My good friend Joss le Clercq is a French aviation historian of some note. When I visited Lezennes and the graves of my great uncle’s crew in 2009, I stayed for a few nights with him in his farmhouse between Fromelles and Aubers, about 20km west of Lille.
Joss has the beginnings of a small aviation museum in his back shed. There are parts of many crashed aeroplanes, all dug up around the local area. Among them is one particular bit of metal. Though badly corroded, it is still unmistakably a fragment of a blade from an aircraft propeller. About fifteen years ago, a hotel and a petrol station was being built in Lezennes. While digging the foundations they found some rusted metal – which Joss identified as the remains of a Lancaster. He retrieved two pieces – the propeller blade and a flat fragment of alloy. From local records he deduced which Lancaster the wreckage was from.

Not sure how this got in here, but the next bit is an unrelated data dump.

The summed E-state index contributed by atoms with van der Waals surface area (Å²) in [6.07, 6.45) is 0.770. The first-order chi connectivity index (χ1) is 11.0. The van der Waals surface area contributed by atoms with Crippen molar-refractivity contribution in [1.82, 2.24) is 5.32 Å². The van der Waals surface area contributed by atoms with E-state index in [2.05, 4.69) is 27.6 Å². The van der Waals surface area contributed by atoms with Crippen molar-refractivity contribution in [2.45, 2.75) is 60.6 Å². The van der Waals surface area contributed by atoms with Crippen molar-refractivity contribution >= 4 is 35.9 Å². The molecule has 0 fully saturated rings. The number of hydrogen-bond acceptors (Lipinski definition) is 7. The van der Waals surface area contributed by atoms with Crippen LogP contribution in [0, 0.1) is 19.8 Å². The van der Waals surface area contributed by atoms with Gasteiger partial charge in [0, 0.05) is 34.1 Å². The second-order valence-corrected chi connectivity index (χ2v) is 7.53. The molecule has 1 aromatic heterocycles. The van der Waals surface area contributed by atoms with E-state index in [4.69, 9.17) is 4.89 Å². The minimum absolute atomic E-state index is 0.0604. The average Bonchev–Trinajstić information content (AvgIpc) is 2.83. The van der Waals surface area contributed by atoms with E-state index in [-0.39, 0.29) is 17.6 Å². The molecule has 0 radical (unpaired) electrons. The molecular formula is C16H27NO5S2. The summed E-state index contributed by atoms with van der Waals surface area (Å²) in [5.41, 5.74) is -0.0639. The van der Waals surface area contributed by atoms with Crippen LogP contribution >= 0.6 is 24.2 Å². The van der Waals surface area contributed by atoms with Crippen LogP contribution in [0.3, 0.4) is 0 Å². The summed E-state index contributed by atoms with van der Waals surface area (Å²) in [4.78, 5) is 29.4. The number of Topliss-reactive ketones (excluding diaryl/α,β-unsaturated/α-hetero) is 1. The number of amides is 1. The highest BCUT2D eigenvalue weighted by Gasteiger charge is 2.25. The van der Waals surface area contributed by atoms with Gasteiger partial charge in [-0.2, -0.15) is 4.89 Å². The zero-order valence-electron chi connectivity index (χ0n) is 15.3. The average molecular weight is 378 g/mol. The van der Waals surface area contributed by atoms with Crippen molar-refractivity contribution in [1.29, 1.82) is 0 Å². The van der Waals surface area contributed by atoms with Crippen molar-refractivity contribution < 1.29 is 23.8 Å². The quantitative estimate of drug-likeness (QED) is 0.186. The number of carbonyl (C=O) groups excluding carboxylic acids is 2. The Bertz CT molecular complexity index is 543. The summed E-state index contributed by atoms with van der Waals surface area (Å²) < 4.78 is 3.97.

These unassuming bits of metal in Joss’ back shed are most probably the only surviving pieces of Lancaster Mk III, LM475:
Of the crash site itself there remains now virtually no trace. The petrol station continues dispensing liquefied dead dinosaurs in its curiously French, completely automatic way. The hotel looked pretty empty when we visited. But there are two large rocks on a small bit of flat ground, which Joss says are pretty close to where he found the propeller blade a decade and a half ago.
I reckon they look ideal for the placing of a small plaque, to mark the spot where the Lancaster came down.
© 2011 Adam Purcell